By Carol Cruzan Morton
10 December 2020. Precision medicine and diagnostics are a central component of a sweeping 12-year funding initiative to build a data-driven life science research program in Sweden in areas ranging from evolution and infectious disease to biodiversity.
The €300 million (SEK 3.1 billion) national initiative was announced in late October by the Knut and Alice Wallenberg Foundation, Sweden’s largest private research funder.
An online press conference (see video below) outlined the new initiative’s broad goals, budget, timelines, and connection to other major research programs in the country. For example, funds are earmarked for collaborations with the Wallenberg Artificial Intelligence, Autonomous Systems and Software Program (WASP), the single largest private research initiative in Sweden’s history.
The data-driven life science initiative will be hosted by the Science for Life Laboratory (SciLifeLab) in collaboration with its university partners.
In early December, SciLifeLab set up a 10-member steering committee to secure agreements with partner universities and form work groups to discuss details, such as how to allocate resources in each of the four areas and how to do that in a data-driven manner, according to speakers at the press conference.
“It's not designed yet, but there are many, many opportunities here,” said Siv Andersson, a project grants manager at the foundation. She is also co-director of SciLifeLab, a position she will leave in January to avoid a conflict of interest with the foundation, where she will continue.
The initiative will fuel a new kind of research and produce a new kind of scientist that can manage, integrate, and explore the huge numbers of data scientists are generating in Sweden and around the world, said Andersson, also professor of molecular evolution at Uppsala University.
“Altogether, data-driven life science is about developing a new type of working methodology,” she said. “We think that this program will really help by both training people and providing the data support and databases that are necessary for doing so.”
FAIR data is the crux
The new data-driven initiative adds a third dimension to SciLifeLab’s national research community and infrastructure facilities, director Olli Kallioniemi told NSHG-PM in an interview.
SciLifeLab was founded 10 years ago as a collaboration among four universities in Sweden. Since then, it has grown to 400 staff with 1300 unique users and 3000 projects in molecular bioscience distributed among all of Sweden’s major universities.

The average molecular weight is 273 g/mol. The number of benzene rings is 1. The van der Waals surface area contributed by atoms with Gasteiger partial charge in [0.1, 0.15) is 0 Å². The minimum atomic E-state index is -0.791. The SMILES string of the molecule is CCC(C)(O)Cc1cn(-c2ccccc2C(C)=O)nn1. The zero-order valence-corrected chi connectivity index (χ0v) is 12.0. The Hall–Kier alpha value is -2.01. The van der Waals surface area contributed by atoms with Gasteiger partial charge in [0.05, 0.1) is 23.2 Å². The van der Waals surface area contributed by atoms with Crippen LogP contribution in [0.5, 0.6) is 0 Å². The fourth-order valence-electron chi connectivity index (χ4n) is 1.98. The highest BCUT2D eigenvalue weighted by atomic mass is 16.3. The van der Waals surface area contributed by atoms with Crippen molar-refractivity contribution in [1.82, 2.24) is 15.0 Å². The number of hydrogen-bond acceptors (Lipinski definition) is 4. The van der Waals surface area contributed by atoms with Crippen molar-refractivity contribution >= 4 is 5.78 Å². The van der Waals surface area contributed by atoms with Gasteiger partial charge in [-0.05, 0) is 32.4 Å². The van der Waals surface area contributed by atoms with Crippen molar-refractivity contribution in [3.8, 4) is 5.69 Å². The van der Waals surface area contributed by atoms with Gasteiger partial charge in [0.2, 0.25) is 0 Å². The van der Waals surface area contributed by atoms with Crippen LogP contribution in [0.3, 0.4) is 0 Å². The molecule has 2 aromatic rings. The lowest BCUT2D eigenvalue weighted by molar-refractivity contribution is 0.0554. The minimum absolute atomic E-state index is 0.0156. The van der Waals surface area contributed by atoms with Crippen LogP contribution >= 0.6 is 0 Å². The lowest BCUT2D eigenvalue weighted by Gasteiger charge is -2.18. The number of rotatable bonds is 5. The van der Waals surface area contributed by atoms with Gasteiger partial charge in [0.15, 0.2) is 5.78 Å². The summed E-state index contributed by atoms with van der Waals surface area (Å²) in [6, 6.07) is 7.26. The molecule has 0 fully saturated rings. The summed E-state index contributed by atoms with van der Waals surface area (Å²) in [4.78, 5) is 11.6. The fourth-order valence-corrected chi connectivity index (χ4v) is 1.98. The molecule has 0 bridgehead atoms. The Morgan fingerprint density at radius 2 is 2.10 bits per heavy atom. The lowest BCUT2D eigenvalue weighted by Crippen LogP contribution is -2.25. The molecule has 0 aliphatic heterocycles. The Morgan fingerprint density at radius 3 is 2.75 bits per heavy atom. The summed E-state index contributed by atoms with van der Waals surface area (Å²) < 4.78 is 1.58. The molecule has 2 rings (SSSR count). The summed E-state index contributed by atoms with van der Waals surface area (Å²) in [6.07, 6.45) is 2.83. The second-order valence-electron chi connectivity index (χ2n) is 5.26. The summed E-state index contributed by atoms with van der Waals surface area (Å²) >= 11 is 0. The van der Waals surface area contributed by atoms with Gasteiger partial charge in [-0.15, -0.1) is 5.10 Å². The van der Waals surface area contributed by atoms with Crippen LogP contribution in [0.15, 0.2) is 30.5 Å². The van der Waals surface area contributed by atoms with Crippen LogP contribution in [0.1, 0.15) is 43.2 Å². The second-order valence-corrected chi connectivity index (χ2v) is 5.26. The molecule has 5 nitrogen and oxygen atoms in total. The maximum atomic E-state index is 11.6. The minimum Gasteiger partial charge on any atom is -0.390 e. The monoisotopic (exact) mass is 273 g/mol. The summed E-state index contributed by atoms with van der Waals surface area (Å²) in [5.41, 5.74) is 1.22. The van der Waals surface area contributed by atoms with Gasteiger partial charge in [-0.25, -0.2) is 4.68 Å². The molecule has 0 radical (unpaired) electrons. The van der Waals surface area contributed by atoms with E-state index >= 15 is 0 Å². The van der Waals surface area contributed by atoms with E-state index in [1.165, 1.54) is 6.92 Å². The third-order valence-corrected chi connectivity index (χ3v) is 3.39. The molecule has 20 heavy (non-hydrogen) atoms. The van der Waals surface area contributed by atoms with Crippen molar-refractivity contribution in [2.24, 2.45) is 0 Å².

The number of data have been exponentially increasing from multiple technologies, such as sequencing, mass spectrometry, and imaging. In an internal review to establish strategic objectives for the next 10 years, an international panel reported back that the data themselves may be SciLifeLab’s most important output.
“What we need in the life sciences is to take better care of the data we are producing and mine the data in a deeper and better way,” said Kallioniemi, also professor of molecular precision medicine at the Karolinska Institutet.
Typically, biology is turned into bioinformatics, analyzed one way, and delivered to the research community in a publication.
“But how can you ever really read and understand all those relevant publications?” Kallioniemi asked in the press conference. “This is a challenge for us as a research community. Not only should we be trying to get the next Nature paper, but we should also try to interpret and understand the meaning of the accumulated data sets.”
Further complicating matters in molecular medicine, very little of the data are available in a findable, accessible, interoperable, and reusable (FAIR) format, he said.
In precision medicine, another challenge at least as daunting as the science is the ethical, legal, and social implications, which deservedly have a dedicated piece of foundation support, Kallioniemi said.
“This may end up being more difficult than the research part,” he said. “How do we enable people doing the best research and preserving patient privacy? The Nordic advantages (national registries) may disappear unless we can figure out and invent ways to gain access. In the long run, we want to impact patient treatment and return the benefit to the patient.”
Diverse, interrelated initiative
The initiative names four broad life-science priority areas—precision medicine and diagnostics, epidemiology and infection biology, cell and molecular biology, and evolution and biodiversity.
More than half of the foundation’s 12-year investment will go to newly recruited scientists. In total, 39 scientists will be hired for five-year research fellow positions with two each of postdoctoral fellows and graduate students. Of those, 12 fellows will be in precision medicine.
The initiative will launch in five phases, beginning in 2021. About half of the fellows will be recruited in the first phase and half in the second phase commencing in 2024. Also beginning in 2024, another 185 PhD students and 135 postdocs will be phased in, most in academic positions and some in industry.
Fellows will be recruited internationally to train the next generation of computational life scientists in Sweden. “We need the best young group leaders and give them a chance to collaborate with each other,” Kallioniemi said. “Science needs this long-term investment to make a difference.”